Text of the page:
Being active doesn’t just help prevent chronic diseases. As we age, it can also lower the chance for serious injury. Regular exercise could also boost your brainpower. When sedentary adults performed three 45-minute exercise sessions per week for six months, they had improved executive function (the ability to focus and make plans) equal to someone nine years younger, found one Neurology study. So go ahead and lace up those sneaks.Source
Asking ‘Is red meat good or bad?’ is useless,” said Meir Stampfer, professor of epidemiology and nutrition and senior author of the study. “It has to be ‘Compared to what?’ If you replace burgers with cookies or fries, you don’t get healthier. But if you replace red meat with healthy plant protein sources, like nuts and beans, you get a health benefit.”Source
Vinnie’s dad holds up his hand and turns toward Vinnie’s mom, “Let’s let Vinnie explain his idea. He might be onto something. We don’t want stymie scientific creativity.”
“Thanks, Dad,” says Vinnie.
Vinnie’s mom slowly shakes her head, “Don’t take this wrong way, Dear. You’re clueless.”
Vinnie jumps in, “Did you change jobs, Dad. Are you a detective? What’s the crime you’re investigating. Dexter’s smarter than a bloodhound, he sniffs better than the bomb and drug sniffing dogs at the airport, and he’s a good judge of people, right, Dexter?”
Dexter looks up from his lying position at Vinnie’s feet, wondering if he’s suppose to shake or roll over to get some food. He remains lying down awaiting further instructions or a direct food sighting.
“No, Vinnie. I’m still a lawyer. Tell Mom and me what you plan to do with the two-hundred night crawlers.”
Vinnie says, “I was watching a YouTube video on what creeps people out. It was really very cool. One of the things was snakes. Nobody really likes snakes, it doesn’t matter if they are poisonous or not. I personally like snakes, I was thinking of asking you and Mom to get me a pet rattlesnake for my birthday. It would be so cool to take him to school for show and tell.”
“You are not getting a pet rattlesnake, cobra, viper, boa constrictor, alligator, crocodile, tarantula, or snapping turtle for your birthday,” interjects Vinnie’s mom.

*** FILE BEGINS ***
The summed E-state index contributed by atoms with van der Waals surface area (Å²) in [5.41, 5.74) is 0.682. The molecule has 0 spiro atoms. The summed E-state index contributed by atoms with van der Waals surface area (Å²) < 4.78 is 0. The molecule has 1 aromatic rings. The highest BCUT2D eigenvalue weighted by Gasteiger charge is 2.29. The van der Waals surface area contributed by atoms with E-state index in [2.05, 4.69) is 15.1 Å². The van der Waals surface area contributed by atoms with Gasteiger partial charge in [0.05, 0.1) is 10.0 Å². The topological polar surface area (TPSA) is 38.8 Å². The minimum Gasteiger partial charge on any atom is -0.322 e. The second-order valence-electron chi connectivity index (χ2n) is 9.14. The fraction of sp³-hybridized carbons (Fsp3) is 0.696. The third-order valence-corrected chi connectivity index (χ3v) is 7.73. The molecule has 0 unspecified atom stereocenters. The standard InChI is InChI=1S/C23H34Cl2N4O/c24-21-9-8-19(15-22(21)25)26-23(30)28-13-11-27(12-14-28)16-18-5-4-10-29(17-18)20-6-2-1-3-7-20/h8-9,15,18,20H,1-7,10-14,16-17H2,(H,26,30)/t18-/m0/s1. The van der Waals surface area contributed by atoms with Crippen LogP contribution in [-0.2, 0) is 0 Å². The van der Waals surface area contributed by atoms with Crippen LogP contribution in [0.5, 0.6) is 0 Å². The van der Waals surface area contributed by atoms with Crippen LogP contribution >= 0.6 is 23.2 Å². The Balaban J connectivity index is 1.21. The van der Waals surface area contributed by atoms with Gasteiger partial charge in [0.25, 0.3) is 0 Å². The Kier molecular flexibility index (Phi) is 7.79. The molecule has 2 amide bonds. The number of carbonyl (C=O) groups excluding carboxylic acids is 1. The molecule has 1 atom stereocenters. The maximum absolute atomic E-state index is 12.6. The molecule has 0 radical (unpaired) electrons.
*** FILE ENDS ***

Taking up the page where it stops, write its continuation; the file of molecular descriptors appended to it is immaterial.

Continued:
“That’s not fair, Mom. You took away all the pets Rupert said were his favorites. He also likes a buffalo or a scorpion.”
“No and no, Vincent,” says Vinnie’s mom wondering if this will ever end.
Vinnie’s dad tries to redirect the conversation back to the science project, “How do night crawlers fit into a science project, Vinnie? What science question are you trying solve?”
Vinnie’s dad gives Vinnie’s mom a look that says, ‘See how easy this is.’ Vinnie’s mom rolls her eyes.
Vinnie says, “Mrs. Navis says we have to have a question we’re trying to solve just like you said, Dad.”
Vinnie’s dad puffs up a bit, his male peacock DNA wanting to strut. Vinnie’s mom patiently sits knowing what’s coming but not letting on as if she knows what is coming.
Vinnie says, “The creep video gave me an idea. I don’t want to creep anybody out, so I’m not going to gross out anyone. If I did, Mrs. Navis will send me to the office and Mrs. Nokowski will give me a Tootsie Pop and a small Snicker’s bar. . . .”
“She doesn’t?” says Vinnie’s mom.
“Not all the time, Mom. Sometimes she gives me hard candy or chewing gum. I have to spit the chewing gum out before I get to go back to class.”
“How many times a day does this happen?” says Vinnie’s mom.
Vinnie grabs Rupert, puts Rupert in front of his face and speaks in a falsetto voice, “Vinnie told me it’s only about three or four times a day. But it’s only to give Mrs. Navis a break from all the questions he asks her. He’s not being bad.”
“Oh, dear God,” says Vinnie’s mom.
Vinnie’s dad holds up his hand redirecting the conversation, “Exactly what are you going to do with the night crawlers, Vinnie?”
“I think my science project will be the best in the whole school, Dad. Please don’t tell anyone. And, Mom, don’t tell Sara’s mom or Mary’s mom. It’s okay if you tell Joey’s mom because Joey won’t blab to anyone and his mom doesn’t care.”
Vinnie’s mom wonders why she feels exhausted and it’s only six-thirty. She was looking forward to watching Dancing with the Stars. She feels like she needs to go to bed.
“Go on, Vinnie,” encourages Vinnie’s dad.
“There are twenty-two kids, not counting me and Rupert in my class. It’s almost even between boys and girls. I am going to tell Mrs. Navis I plan to solve world hunger. You’ll really like it, Mom because your on a committee at church with Sister Janet to raise money to feed the poor.”
“Stop, Vincent,” says Vinnie’s mom.
Vinnie’s dad, still clueless, says, “Why? Vinnie has a good premise. He might have a good idea for Sister Janet and you.”